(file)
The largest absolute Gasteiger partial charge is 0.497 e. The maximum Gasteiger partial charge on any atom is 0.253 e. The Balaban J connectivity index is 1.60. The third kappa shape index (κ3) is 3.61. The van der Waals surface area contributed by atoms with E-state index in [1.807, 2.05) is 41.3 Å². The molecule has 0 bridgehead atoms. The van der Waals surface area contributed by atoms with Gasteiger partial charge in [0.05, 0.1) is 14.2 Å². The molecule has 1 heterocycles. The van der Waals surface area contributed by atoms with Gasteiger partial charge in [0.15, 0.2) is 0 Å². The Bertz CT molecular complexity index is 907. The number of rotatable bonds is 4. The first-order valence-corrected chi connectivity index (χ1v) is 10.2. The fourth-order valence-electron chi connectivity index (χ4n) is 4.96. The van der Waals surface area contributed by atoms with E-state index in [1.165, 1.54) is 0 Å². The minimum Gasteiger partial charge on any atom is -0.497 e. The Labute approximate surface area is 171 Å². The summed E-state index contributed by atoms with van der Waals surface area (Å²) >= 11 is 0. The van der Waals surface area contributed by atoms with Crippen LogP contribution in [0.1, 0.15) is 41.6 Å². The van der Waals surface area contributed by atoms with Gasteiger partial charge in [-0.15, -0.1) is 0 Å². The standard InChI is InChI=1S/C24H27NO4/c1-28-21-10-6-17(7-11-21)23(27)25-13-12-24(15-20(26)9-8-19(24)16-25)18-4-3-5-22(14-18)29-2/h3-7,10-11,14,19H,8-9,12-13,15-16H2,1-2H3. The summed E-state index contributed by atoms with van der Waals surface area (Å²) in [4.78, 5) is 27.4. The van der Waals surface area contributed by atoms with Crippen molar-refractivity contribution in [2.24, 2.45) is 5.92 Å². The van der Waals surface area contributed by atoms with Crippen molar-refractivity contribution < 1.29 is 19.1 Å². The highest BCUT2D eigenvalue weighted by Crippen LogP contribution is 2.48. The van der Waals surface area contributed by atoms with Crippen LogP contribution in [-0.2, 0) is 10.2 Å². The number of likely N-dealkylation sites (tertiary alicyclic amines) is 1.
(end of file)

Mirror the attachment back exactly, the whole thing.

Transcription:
The largest absolute Gasteiger partial charge is 0.497 e. The maximum Gasteiger partial charge on any atom is 0.253 e. The Balaban J connectivity index is 1.60. The third kappa shape index (κ3) is 3.61. The van der Waals surface area contributed by atoms with E-state index in [1.807, 2.05) is 41.3 Å². The molecule has 0 bridgehead atoms. The van der Waals surface area contributed by atoms with Gasteiger partial charge in [0.05, 0.1) is 14.2 Å². The molecule has 1 heterocycles. The van der Waals surface area contributed by atoms with Gasteiger partial charge in [0.15, 0.2) is 0 Å². The Bertz CT molecular complexity index is 907. The number of rotatable bonds is 4. The first-order valence-corrected chi connectivity index (χ1v) is 10.2. The fourth-order valence-electron chi connectivity index (χ4n) is 4.96. The van der Waals surface area contributed by atoms with E-state index in [1.165, 1.54) is 0 Å². The minimum Gasteiger partial charge on any atom is -0.497 e. The Labute approximate surface area is 171 Å². The summed E-state index contributed by atoms with van der Waals surface area (Å²) >= 11 is 0. The van der Waals surface area contributed by atoms with Crippen LogP contribution in [0.1, 0.15) is 41.6 Å². The van der Waals surface area contributed by atoms with Gasteiger partial charge in [-0.15, -0.1) is 0 Å². The standard InChI is InChI=1S/C24H27NO4/c1-28-21-10-6-17(7-11-21)23(27)25-13-12-24(15-20(26)9-8-19(24)16-25)18-4-3-5-22(14-18)29-2/h3-7,10-11,14,19H,8-9,12-13,15-16H2,1-2H3. The summed E-state index contributed by atoms with van der Waals surface area (Å²) in [4.78, 5) is 27.4. The van der Waals surface area contributed by atoms with Crippen molar-refractivity contribution in [2.24, 2.45) is 5.92 Å². The van der Waals surface area contributed by atoms with Crippen molar-refractivity contribution < 1.29 is 19.1 Å². The highest BCUT2D eigenvalue weighted by Crippen LogP contribution is 2.48. The van der Waals surface area contributed by atoms with Crippen LogP contribution in [-0.2, 0) is 10.2 Å². The number of likely N-dealkylation sites (tertiary alicyclic amines) is 1.